Characteristics
An Epic Undertaking
The Towers
1903
1870
Today
Fine Art

Brooklyn Bridge

PASSAGE TO A NEW ERA

Few people know that New York’s hardest winters occurred in the nineteenth century. The New Yorkers who lived at that time frequently woke up to find the East River frozen over. And – after the wonder and amazement had subsided – all that remained was total confusion because only ferries linked New York and Brooklyn. It may have been for this reason that it was decided to build the Brooklyn Bridge, one of the greatest engineering feats accomplished up to that time.

John A. Roebling, an engineer of German origin and an expert in the design of suspension bridges, was the creative force behind the bridge. Generally, a suspension bridge is a type of bridge in which the deck, which supports the load on the bridge, is hung from vertically-suspended cables. The cables of the Brooklyn Bridge were the first to be made of steel.

The plans were met with scepticism. There were no precedents for such an undertaking and the bridge’s enormous dimensions led to the belief that it would never be completed. Once the uncertainties had been overcome, however, work was begun in 1869.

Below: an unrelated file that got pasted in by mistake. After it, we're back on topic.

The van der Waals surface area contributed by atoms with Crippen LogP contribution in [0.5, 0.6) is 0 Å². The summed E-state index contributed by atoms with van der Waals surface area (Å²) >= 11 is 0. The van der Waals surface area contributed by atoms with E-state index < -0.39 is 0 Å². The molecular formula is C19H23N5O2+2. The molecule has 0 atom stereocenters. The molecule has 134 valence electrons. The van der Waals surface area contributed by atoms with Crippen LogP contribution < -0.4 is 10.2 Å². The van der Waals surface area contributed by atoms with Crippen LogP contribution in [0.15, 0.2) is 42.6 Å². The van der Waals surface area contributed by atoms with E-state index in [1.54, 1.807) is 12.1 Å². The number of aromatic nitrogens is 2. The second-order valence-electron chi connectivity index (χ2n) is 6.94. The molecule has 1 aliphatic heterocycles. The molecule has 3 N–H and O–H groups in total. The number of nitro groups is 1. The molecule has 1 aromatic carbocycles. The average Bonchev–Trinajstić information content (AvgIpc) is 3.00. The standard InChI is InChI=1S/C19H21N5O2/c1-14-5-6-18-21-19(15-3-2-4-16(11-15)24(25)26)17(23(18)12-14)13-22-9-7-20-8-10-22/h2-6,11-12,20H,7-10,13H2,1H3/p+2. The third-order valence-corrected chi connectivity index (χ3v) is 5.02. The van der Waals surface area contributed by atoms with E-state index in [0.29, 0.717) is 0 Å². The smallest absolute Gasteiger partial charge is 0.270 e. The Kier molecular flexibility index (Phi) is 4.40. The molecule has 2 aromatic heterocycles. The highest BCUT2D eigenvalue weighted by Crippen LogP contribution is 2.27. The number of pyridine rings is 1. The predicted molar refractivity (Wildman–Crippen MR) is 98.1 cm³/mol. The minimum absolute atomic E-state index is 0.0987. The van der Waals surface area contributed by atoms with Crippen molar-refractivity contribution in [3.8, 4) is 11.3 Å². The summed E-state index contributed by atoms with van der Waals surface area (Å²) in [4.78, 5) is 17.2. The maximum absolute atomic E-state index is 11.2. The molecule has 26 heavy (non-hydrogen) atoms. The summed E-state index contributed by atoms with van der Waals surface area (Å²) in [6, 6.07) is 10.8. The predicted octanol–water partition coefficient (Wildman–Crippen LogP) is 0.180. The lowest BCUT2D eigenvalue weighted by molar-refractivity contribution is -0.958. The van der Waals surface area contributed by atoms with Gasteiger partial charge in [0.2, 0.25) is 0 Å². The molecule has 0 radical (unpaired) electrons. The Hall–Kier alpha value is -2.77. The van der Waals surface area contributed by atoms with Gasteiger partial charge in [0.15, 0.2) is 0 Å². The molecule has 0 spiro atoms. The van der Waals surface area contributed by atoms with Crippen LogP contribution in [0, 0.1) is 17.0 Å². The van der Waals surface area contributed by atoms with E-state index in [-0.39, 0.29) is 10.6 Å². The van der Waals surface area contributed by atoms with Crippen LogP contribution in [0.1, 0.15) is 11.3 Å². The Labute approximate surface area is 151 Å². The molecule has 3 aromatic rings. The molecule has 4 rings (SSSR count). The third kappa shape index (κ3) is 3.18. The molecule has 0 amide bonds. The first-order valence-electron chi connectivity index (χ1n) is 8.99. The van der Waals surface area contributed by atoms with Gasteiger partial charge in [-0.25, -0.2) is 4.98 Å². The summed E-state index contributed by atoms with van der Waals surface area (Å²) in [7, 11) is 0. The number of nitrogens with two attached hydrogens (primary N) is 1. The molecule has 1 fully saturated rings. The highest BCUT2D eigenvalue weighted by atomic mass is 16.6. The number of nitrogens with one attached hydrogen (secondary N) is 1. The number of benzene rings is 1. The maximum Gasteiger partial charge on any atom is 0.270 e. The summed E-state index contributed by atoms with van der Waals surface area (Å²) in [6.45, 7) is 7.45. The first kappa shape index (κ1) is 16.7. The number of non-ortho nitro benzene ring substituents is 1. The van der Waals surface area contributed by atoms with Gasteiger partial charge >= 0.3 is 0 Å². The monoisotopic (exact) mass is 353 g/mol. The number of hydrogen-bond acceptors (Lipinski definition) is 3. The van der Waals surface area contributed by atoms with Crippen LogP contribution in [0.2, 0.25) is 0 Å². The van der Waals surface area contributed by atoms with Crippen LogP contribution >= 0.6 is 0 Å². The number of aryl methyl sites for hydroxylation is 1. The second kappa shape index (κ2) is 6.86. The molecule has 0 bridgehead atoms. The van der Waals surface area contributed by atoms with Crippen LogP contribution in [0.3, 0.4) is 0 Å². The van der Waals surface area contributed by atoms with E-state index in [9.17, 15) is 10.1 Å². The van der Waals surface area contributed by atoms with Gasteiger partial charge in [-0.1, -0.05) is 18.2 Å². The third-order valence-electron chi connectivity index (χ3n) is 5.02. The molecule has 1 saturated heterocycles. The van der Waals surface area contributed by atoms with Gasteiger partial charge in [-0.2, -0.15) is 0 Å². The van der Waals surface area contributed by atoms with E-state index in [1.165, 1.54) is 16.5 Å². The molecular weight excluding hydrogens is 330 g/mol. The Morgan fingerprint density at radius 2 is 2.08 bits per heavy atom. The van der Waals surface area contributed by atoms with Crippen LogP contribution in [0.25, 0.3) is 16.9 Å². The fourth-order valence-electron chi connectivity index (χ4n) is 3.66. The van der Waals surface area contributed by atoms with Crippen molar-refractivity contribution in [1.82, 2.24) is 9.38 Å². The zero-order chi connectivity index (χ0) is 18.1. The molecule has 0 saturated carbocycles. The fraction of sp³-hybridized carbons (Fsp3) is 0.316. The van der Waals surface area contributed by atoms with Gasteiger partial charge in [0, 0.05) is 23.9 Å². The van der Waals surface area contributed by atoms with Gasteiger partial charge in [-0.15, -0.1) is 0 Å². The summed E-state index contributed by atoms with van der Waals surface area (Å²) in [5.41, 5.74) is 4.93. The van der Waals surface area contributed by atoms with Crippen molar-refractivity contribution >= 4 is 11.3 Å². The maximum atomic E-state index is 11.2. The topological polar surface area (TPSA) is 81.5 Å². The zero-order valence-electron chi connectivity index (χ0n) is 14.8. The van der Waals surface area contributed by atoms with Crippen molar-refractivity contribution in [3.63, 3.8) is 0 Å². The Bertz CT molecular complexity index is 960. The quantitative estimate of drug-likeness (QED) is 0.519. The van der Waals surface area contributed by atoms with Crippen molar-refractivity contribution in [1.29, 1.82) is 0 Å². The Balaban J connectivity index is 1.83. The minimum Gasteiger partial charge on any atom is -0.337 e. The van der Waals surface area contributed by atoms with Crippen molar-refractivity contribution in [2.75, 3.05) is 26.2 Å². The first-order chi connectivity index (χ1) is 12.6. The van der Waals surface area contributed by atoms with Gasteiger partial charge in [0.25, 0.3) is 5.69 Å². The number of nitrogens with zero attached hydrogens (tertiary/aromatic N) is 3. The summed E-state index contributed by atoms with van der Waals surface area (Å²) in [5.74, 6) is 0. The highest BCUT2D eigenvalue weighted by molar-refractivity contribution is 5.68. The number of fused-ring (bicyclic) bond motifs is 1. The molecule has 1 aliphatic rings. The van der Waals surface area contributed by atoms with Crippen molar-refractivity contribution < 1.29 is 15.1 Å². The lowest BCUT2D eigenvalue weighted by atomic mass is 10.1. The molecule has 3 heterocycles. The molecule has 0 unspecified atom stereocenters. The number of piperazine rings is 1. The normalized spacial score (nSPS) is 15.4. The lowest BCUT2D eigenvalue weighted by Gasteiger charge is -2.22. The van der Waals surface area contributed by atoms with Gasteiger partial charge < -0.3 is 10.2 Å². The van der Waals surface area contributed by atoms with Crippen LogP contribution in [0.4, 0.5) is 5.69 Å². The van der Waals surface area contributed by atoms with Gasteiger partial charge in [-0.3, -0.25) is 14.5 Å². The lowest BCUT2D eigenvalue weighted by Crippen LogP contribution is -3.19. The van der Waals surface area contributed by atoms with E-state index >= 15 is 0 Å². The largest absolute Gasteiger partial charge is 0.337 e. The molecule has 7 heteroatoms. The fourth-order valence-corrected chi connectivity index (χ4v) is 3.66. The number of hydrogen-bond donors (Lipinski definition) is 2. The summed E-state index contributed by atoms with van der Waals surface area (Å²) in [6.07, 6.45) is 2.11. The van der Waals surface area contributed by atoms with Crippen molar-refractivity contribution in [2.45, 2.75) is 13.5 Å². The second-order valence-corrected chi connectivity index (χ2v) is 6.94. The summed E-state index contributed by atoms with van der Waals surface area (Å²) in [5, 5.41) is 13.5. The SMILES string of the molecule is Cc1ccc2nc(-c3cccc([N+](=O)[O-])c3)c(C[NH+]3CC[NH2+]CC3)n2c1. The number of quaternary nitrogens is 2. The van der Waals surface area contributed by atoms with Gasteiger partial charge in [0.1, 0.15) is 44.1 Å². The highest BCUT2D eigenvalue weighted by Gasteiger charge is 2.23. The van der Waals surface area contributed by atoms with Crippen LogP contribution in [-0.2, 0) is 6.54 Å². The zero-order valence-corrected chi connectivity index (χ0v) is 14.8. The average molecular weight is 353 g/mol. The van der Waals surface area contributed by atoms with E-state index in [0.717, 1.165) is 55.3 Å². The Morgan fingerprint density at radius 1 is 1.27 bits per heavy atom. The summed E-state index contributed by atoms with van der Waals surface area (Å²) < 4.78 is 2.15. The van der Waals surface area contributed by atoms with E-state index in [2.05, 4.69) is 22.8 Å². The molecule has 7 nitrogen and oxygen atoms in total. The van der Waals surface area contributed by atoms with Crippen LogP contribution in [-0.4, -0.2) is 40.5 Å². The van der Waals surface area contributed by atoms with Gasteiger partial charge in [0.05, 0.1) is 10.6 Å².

It was beset with problems from the beginning. Roebling died just a few months after work got under way, and his son, Washington Roebling, who took over the management of the project, was also bedridden by illness for the remaining 11 years of work. His wife, Emily Warren Roebling, took his place in turn and thereby became famous as the woman who brought the construction of the Brooklyn Bridge to its conclusion.

After its inauguration in 1883, the bridge became the first land-link between New York and Brooklyn. At 1825 metres long, it was the longest suspension bridge in the world, while its twin 85-metre-high neo-gothic granite towers made it the tallest structure in New York at that time.

Tragedy struck once more shortly after its opening, however, when a woman got her heel stuck in the surface in the pedestrian area and her screams led others to believe the bridge was on the point of collapse: panic followed, and twelve people were crushed to death in the ensuing stampede.

The incident provoked serious concerns regarding the bridge’s solidity, but a year later, after a memorable advertising campaign, P.T. Barnum, the inventor of the modern circus, crossed the bridge with his legendary elephant Jumbo and twenty others, and from then on nobody worried about the bridge’s safety any more.

Nowadays the bridge is crossed by about 120,000 vehicles and 4,000 pedestrians each day, and is one of New York’s most striking and iconic landmarks of New York.